The average band D dwelling Council Tax set by local authorities in England for 2015/16 was £1,484, an increase of £16 or 1.1% on 2014/15. Council Tax levels were frozen in all local authorities in Scotland. However, in Wales, the average band D Council Tax increased by 4.1% compared with 2014/15.Nôl i'r tabl cynnwys
How are these statistics produced?
The input data for this analysis comes from the Living Costs and Food Survey (LCF) and The effects of taxes and benefits on household income (ETB) dataset which is derived from the LCF. Together these provide information on income, expenditure and important family characteristics. These data are first adjusted to reflect how changes in the macro-economic conditions have affected households at different points of the income distribution. The next step of the analysis involves applying the rules of the current tax and benefit system to the household level data to calculate disposable incomes for those households. Finally, adjustments are made to take into account changes in labour market participation and the socio-demographic characteristics of the population.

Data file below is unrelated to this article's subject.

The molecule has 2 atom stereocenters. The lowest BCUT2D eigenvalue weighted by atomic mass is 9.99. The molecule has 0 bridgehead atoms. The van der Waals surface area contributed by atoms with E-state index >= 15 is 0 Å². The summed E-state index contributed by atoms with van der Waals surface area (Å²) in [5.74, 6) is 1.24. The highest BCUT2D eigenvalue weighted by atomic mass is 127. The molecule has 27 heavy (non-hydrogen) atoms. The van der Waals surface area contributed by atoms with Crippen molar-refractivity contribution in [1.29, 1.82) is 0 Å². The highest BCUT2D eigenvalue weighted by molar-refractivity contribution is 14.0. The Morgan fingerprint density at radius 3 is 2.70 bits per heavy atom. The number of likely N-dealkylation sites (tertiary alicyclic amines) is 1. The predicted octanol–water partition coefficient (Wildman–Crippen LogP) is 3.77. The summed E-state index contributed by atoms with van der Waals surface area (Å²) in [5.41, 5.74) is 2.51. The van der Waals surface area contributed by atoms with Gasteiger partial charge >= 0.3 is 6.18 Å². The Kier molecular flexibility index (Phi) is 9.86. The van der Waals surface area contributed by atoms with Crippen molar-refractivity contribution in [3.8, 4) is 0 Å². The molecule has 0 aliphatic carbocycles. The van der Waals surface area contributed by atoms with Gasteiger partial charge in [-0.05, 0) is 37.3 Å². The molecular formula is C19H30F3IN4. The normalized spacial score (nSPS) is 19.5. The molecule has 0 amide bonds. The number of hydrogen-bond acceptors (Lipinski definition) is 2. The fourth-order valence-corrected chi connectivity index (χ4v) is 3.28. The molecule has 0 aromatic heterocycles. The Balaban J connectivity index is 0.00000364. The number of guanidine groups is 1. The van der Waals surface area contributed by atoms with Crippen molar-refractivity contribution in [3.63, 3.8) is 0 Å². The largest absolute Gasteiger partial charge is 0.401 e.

For this statistical bulletin, historical income data were used to estimate household income data for the 2014/15 and 2015/16 financial years. The growth rate between the 2 nowcasts for measures such as equivalised disposable income was then applied to the published 2014/15 estimates from the latest The effects of taxes and benefits on household income (ETB) release, published 24 May 2016.
A detailed description of the methodology is provided in the accompanying article, Nowcasting household income in the UK: Methodology, 2016.
How do these estimates fit in with other official statistics on household incomes?